Old wiki main page (reproduced here).

Calculate and enumerate subnets with PSipcalcThis PSipcalc program lets you retrieve information about a network in PowerShell, just like ipcalc would do for you on Linux. Most of the same data is there, such as "HostMin", "HostMax", broadcast address in both binary and as an IP, the same for the network address (determined automatically even if you don't supply an actual network address, but an IP in that network, as determined from CIDR/subnet mask), total number of IPs, usable IPs, subnet mask, network length as an int, etc.

Originally, I was going to improve another script I wrote, to make it use runspaces for concurrency, and also implement more nmap-like features like accepting CIDR notation and enumerating subnets. I will update this article with a link to that tool if/when I get around to it. ... I did! Check out my PowerShell nmap-like program.

On 2020-02-26 I finally dumped the code to GitHub as well: https://github.com/EliteLoser/PSipcalc - enjoy. I might even publish a separate module. Wow.

I researched a bit and found a C# library on CodePlex for performing calculations on subnets, etc., but it wouldn't load in my PowerShell session (v4, Windows 8.1). So, instead, apparently I ended up spending the weekend writing a sort of PowerShell ipcalc clone as a starting point for this other module that I mentioned above.

PSipcalc also lets you enumerate entire IP ranges supplied via CIDR notation or as IP/subnet mask, with the -Enumerate parameter. Beware that a /16 subnet takes about 10 seconds on my computer, while an /8 network took almost exactly an hour - so you will want to remember to assign to a variable or otherwise export when you run it with the -Enumerate parameter against huge IP ranges.

Should work with PowerShell version 2 and up.

It supports the usual variants of syntax for providing a network: Regular CIDR notation:
10.20.30.40/24

... or with a subnet mask (space or slash between works):

10.20.30.40/255.255.255.0

I also have an article about validating and listing IPv4 subnet masks here. There's an article about validating IPv4 addresses using a regex here, and one for IPv6 addresses here.

PSipcalc Screenshot Example


Download PSipcalc

*PSipcalc.ps1.txt - right-click, download, and unblock. Rename to .ps1 only. *You can also download PSipcalc as part of the PSnmap module (you'll also get PSnmap from the same module): PSnmap.zip. It exports the functions Invoke-PSnmap (alias PSnmap) and Invoke-PSipcalc (alias PSipcalc). If you have WMF 5 or higher (PowerShell version 5 - available for Windows 7 and up), you can also get Invoke-PSipcalc from the PSnmap module, via the PowerShell gallery, simply by running this command:
Install-Module -Name PSnmap #-Scope CurrentUser -Force
Change history for PSipcalc.ps1:
*Earlier versions of PSipcalc.ps1:
PSipcalc.ps1.txt.
*Earlier versions of PSnmap.zip:
PSnmap.zip.

More PSipcalc Examples

Display Network Address

A little trickery to display the network address for various network lengths and the IP "10.20.30.40".

PS C:\temp> 4, 8, 16, 24, 32  | foreach { .\PSipcalc.ps1 -Net "10.20.30.40/$_" } | Select -Expand NetworkAddress
0.0.0.0
10.0.0.0
10.20.0.0
10.20.30.0
10.20.30.40

Enumerate IPs in a Network

Use the -Enumerate parameter.
PS C:\temp> $Results = .\PSipcalc.ps1 -NetworkAddress '192.168.0.10 255.255.255.224' -Enumerate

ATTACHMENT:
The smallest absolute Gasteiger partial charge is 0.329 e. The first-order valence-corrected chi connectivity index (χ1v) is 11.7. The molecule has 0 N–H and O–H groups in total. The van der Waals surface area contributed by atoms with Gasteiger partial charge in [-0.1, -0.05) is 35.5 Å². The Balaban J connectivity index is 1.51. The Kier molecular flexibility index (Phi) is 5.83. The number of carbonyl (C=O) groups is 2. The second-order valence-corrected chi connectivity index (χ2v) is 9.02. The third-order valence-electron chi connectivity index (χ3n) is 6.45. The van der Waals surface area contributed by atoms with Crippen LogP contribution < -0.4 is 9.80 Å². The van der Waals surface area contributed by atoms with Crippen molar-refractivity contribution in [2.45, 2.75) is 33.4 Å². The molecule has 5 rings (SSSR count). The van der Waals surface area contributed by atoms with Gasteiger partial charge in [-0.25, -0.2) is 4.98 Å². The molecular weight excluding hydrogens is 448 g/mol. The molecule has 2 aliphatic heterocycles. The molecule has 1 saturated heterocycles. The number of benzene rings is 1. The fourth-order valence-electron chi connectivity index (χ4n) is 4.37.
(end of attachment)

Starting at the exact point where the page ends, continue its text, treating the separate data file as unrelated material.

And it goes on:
PS C:\temp> $Results

IP : 192.168.0.10 NetworkLength : 27 SubnetMask : 255.255.255.224 NetworkAddress : 192.168.0.0 HostMin : 192.168.0.1 HostMax : 192.168.0.30 Broadcast : 192.168.0.31 UsableHosts : 30 TotalHosts : 32 IPEnumerated : {192.168.0.1, 192.168.0.2, 192.168.0.3, 192.168.0.4...} BinaryIP : 11000000101010000000000000001010 BinarySubnetMask : 11111111111111111111111111100000 BinaryNetworkAddress : 11000000101010000000000000000000 BinaryBroadcast : 11000000101010000000000000011111 PS C:\temp> $Results.IPEnumerated 192.168.0.1 192.168.0.2 192.168.0.3 192.168.0.4 192.168.0.5 192.168.0.6 192.168.0.7 192.168.0.8 192.168.0.9 192.168.0.10 192.168.0.11 192.168.0.12 192.168.0.13 192.168.0.14 192.168.0.15 192.168.0.16 192.168.0.17 192.168.0.18 192.168.0.19 192.168.0.20 192.168.0.21 192.168.0.22 192.168.0.23 192.168.0.24 192.168.0.25 192.168.0.26 192.168.0.27 192.168.0.28 192.168.0.29 192.168.0.30

Find out if an IP is in a specified network

Use the -Contains parameter. It includes the network address itself and the broadcast address.

If you specify multiple networks, the IP specified with -Contains will be checked against all of them, and a bool will be returned for each network.

PS C:\temp> .\PSipcalc.ps1 -Net '192.168.1.15/29' -Contains "192.168.1.10"
True

PS C:\temp> .\PSipcalc.ps1 -Net '192.168.1.15/29' -Contains "192.168.1.50"
False

A little more trickery:

PS C:\temp> 6..17 | %{ "192.168.1.${_}: " + (.\PSipcalc.ps1 -Net '192.168.1.15/29' -Contains "192.168.1.$_") }
192.168.1.6:  False
192.168.1.7:  False
192.168.1.8:  True
192.168.1.9:  True
192.168.1.10: True
192.168.1.11: True
192.168.1.12: True
192.168.1.13: True
192.168.1.14: True
192.168.1.15: True
192.168.1.16: False
192.168.1.17: False

Find out if an IP is in the enumerated collection

If you enumerate and want to see if an IP is in the usable hosts list returned from PSipcalc, you can do it like this:
PS C:\temp> $Results = .\PSipcalc.ps1 -Net '192.168.1.15/29' -Enumerate

PS C:\temp> $Results.IPEnumerated
192.168.1.9
192.168.1.10
192.168.1.11
192.168.1.12
192.168.1.13
192.168.1.14

# With the -contains operator
PS C:\temp> $Results.IPEnumerated -Contains '192.168.1.11'
True

# from PSv3 and up you can also use "-in" and .Contains on the array.
PS C:\temp> '192.168.1.10' -in $Results.IPEnumerated
True

PS C:\temp> $Results.IPEnumerated.Contains('192.168.1.9')
True

PS C:\temp> $Results.IPEnumerated.Contains('192.168.1.8')
False

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